Auckland Normal Intermediate - 12/10/2011

1 Context

What are the important features of this school that have an impact on student learning?

Auckland Normal Intermediate School is designated as a normal school that is used to give trainee teachers practical experience. The school continues its reciprocal relationship with the University of Auckland, Faculty of Education. Since 2008 trustees, the principal and senior leaders have increased their provision of student-centred education by including students in strategic planning processes. Students in this multi-cultural school work and interact positively with each other and show understanding and respect for one another’s cultures.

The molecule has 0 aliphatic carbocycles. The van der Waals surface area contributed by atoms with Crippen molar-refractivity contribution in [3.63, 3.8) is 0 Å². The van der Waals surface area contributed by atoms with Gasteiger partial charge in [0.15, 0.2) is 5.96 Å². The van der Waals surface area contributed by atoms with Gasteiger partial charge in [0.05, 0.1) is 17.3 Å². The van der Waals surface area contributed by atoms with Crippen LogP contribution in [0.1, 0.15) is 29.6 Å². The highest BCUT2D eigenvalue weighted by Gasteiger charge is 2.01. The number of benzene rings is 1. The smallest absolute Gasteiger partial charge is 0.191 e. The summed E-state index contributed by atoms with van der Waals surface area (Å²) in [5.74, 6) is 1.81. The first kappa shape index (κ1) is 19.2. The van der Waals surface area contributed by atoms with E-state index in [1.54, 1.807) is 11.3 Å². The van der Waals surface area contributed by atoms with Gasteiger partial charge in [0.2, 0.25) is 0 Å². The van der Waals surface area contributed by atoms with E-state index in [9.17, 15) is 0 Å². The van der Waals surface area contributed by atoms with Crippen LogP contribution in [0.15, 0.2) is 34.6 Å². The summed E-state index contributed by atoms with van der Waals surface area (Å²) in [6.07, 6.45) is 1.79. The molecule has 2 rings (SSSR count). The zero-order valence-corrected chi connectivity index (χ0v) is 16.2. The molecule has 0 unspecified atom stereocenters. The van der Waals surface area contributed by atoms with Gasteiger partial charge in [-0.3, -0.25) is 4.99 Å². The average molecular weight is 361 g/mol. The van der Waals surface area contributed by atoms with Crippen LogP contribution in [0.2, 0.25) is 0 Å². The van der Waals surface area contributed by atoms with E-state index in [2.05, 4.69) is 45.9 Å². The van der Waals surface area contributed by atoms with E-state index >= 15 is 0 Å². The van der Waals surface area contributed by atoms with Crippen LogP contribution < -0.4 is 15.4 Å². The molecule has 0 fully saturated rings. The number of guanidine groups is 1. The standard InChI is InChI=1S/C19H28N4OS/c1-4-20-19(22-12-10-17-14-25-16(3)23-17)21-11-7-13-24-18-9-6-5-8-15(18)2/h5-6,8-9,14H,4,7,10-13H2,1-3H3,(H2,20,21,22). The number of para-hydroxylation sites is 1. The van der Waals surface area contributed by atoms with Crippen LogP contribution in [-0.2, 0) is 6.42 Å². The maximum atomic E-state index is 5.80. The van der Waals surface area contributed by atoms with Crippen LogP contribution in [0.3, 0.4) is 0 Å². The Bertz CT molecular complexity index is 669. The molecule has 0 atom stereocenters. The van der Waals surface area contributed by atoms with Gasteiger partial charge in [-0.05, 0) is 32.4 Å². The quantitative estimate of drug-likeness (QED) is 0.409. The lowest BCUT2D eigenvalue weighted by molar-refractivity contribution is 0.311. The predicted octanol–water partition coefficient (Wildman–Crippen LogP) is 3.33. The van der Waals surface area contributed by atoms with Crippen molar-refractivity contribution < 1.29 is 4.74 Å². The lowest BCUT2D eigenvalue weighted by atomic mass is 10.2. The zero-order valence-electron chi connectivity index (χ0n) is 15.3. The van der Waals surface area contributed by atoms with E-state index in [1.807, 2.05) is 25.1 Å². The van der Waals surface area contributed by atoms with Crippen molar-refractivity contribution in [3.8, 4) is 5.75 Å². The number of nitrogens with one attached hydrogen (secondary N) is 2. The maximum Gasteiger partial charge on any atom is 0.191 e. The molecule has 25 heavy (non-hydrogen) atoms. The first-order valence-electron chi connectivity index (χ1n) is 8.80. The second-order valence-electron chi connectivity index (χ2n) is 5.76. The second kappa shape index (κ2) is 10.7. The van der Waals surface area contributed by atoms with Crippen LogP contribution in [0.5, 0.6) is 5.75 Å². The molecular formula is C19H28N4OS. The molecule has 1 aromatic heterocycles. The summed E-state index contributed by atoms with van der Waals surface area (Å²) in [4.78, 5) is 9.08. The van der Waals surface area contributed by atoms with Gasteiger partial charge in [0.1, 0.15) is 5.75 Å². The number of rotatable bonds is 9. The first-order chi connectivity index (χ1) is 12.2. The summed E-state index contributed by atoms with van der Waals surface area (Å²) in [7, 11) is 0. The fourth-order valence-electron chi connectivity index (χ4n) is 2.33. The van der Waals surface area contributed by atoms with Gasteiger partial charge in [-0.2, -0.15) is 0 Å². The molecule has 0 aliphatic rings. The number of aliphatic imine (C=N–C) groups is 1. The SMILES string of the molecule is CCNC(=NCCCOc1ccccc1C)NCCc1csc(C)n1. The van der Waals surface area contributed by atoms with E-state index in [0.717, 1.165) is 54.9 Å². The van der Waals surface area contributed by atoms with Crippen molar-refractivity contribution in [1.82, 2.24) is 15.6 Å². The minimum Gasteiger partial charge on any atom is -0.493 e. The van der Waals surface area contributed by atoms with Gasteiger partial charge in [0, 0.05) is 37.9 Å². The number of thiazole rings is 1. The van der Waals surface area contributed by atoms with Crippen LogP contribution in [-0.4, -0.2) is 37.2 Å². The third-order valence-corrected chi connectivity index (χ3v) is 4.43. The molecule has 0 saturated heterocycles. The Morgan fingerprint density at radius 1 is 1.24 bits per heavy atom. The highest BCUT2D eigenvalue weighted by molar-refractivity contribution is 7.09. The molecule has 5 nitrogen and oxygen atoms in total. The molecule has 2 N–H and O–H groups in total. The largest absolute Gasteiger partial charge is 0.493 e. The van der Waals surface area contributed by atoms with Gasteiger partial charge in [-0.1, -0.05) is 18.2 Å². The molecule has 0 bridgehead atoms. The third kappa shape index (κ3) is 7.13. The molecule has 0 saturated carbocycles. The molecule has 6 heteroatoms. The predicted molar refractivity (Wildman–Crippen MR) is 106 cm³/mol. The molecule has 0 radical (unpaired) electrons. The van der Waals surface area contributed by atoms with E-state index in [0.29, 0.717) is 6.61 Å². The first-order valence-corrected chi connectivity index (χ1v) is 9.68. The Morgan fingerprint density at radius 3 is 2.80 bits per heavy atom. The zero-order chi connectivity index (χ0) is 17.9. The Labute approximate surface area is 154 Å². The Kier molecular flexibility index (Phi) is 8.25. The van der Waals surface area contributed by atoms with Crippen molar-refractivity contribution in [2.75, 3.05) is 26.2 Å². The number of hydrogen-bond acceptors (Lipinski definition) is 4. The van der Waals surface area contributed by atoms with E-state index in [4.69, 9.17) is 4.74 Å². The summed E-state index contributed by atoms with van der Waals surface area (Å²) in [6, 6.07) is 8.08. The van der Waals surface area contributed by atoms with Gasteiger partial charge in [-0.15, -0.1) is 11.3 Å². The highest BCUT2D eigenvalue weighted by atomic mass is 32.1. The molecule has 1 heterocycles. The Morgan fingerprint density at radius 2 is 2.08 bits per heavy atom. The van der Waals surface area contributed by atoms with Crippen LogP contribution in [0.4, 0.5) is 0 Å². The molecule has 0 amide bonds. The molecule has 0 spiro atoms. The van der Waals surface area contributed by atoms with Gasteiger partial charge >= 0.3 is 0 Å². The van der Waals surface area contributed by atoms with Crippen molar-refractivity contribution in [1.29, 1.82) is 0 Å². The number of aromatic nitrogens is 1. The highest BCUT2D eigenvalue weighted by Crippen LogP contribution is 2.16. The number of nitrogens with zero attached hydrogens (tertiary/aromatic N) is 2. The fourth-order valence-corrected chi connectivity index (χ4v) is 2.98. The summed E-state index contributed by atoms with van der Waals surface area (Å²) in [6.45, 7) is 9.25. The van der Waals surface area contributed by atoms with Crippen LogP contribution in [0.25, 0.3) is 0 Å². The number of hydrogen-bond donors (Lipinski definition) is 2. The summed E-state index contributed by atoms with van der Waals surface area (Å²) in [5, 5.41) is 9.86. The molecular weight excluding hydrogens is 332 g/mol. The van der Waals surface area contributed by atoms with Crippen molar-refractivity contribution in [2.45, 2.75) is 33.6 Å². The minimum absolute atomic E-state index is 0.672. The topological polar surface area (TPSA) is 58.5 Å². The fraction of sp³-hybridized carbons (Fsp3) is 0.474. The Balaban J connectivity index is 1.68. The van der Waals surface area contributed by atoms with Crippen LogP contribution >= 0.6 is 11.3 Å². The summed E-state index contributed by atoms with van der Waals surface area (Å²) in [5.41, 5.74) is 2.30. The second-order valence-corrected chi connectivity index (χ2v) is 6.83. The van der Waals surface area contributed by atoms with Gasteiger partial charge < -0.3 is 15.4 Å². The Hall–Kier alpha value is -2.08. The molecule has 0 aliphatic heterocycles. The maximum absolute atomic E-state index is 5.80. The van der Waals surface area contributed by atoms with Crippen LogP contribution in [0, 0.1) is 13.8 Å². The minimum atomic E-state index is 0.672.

Over the last three years, self review has become an integral part of school operations. The school places a priority on supporting transitions into and out of the school to enhance purposeful, reciprocal relationships between students and staff. Close relationships between the school and the community, noted in ERO’s 2008 report, continue to benefit students’ learning.

2 Learning

How well are students learning – engaging, progressing and achieving?

Students’ interest in learning and their motivation to succeed contribute to the school’s high levels of student achievement. Achievement data indicate significant rates of progress, particularly in reading and mathematics. Students speak with clarity and understanding about taking responsibility for their own learning, making appropriate progress, and identifying their next learning steps.

Students progress very well during their time at the school. Close monitoring processes enables teachers to make sound judgements on students’ achievement in relation to the National Standards. Information about student achievement is shared with parents in several ways, including written reports on achievement in relation to the National Standards.